Who knew fried ketchup rice covered with an omelette could taste so good! This easy omurice recipe takes less than 20 minutes to make and serves 2.
Omurice – オムライス
Oh how we love omurice (Japanese omelette) here at casa de Phelps! Omurice is so easy to make and great for using up all the the leftovers in your fridge! The basic flavor couldn’t be more American (ketchup) which is why it is categorize as a yoshoku (Western-influenced cooking) meal in Japan. The dish is very simple: ketchup and tomato flavored fried rice wrapped in an omelette. It is the quintessential kid friendly meal that’s usually topped with an American flag in Japanese okosama lunches – kids meals served in family restaurants.
Not only is omurice a good family meal but it’s also great for.. Hangovers! Yes, omurice is filling and helps make a rough morning a little easier on the head. As part of the breakfast menu at Denny’s in Tokyo, it’s one dish I recall ordering more than a few times during my days when staying out until the sun came up seemed like a normal thing. Nowadays, it’s served at dinner time at my house while Ben and I are rooting for our favorite hockey team. Those hard party days are long gone!
How to make omurice is very easy! Each household has their own favorite way to cook it. We personally enjoy the addition of spicy Berkshire sausages for the added kick of heat and mushrooms for their natural earthy flavor. The result is a Japanese omelette that’s a little smoky, spicy, sweet and salty. There’s nothing light about this dish so if you’re planning to serve it with sides, I’d suggest going for healthy Japanese options such as oshitashi (boiled spinach with dashi and sesame), soy and sesame edamame, or some savory nasu dengaku (broiled eggplant with miso glaze). Or if you want to stick to something closer to a breakfast, try these baked potato chips – healthy and yummy!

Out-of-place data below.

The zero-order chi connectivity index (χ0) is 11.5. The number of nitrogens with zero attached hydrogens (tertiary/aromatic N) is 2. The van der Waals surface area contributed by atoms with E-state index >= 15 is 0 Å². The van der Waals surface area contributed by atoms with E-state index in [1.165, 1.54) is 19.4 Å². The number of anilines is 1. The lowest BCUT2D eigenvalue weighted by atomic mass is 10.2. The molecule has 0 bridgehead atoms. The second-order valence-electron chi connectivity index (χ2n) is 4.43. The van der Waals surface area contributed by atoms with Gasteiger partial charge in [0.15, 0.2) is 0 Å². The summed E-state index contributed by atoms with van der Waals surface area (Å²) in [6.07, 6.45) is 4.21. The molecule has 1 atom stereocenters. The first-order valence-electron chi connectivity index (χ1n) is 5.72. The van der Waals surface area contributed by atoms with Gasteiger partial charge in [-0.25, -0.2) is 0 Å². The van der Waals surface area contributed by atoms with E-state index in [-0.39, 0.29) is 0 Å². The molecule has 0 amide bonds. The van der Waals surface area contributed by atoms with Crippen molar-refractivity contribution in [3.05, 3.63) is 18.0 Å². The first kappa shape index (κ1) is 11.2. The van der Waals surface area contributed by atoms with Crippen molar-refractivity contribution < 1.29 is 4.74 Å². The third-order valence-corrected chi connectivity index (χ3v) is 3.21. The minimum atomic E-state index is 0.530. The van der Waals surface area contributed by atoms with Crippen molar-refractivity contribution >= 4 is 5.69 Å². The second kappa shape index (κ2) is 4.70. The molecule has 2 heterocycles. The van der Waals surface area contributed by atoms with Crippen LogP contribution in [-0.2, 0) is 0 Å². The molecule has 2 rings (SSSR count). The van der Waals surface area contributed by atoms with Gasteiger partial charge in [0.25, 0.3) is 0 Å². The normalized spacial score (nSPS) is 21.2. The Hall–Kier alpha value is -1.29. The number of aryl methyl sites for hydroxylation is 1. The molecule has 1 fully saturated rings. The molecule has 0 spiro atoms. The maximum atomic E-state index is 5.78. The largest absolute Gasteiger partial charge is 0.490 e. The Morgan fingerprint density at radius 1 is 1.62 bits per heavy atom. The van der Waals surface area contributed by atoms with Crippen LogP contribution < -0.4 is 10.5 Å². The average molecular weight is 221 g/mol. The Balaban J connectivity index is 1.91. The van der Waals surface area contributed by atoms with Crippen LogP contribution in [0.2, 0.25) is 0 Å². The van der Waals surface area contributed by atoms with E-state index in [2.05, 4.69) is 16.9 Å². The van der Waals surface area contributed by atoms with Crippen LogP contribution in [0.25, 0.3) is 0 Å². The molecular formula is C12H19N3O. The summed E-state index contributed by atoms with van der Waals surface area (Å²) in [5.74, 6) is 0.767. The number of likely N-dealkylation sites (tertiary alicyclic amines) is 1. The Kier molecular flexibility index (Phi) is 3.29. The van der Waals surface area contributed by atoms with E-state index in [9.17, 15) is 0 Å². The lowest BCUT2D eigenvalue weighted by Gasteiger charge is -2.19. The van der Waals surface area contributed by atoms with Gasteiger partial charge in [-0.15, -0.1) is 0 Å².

Omurice can keep in the fridge for a couple of days but I would suggest making the rice ahead of time and topping it with a freshly cooked omelette. I’m not big on overcooked eggs, I believe a fresh out of the pan omelette to be so much more pleasant to the palate! You can top Japanese omurice with ketchup, kewpie mayonnaise or your favorite barbecue sauce. Ben loves to drizzle a little soy sauce on top while I like mine with chopped scallions and sriracha sauce.
Other yummy Japanese home style recipes:
Did you like this Omurice Recipe? Are there changes you made that you would like to share? Share your tips and recommendations in the comment section below!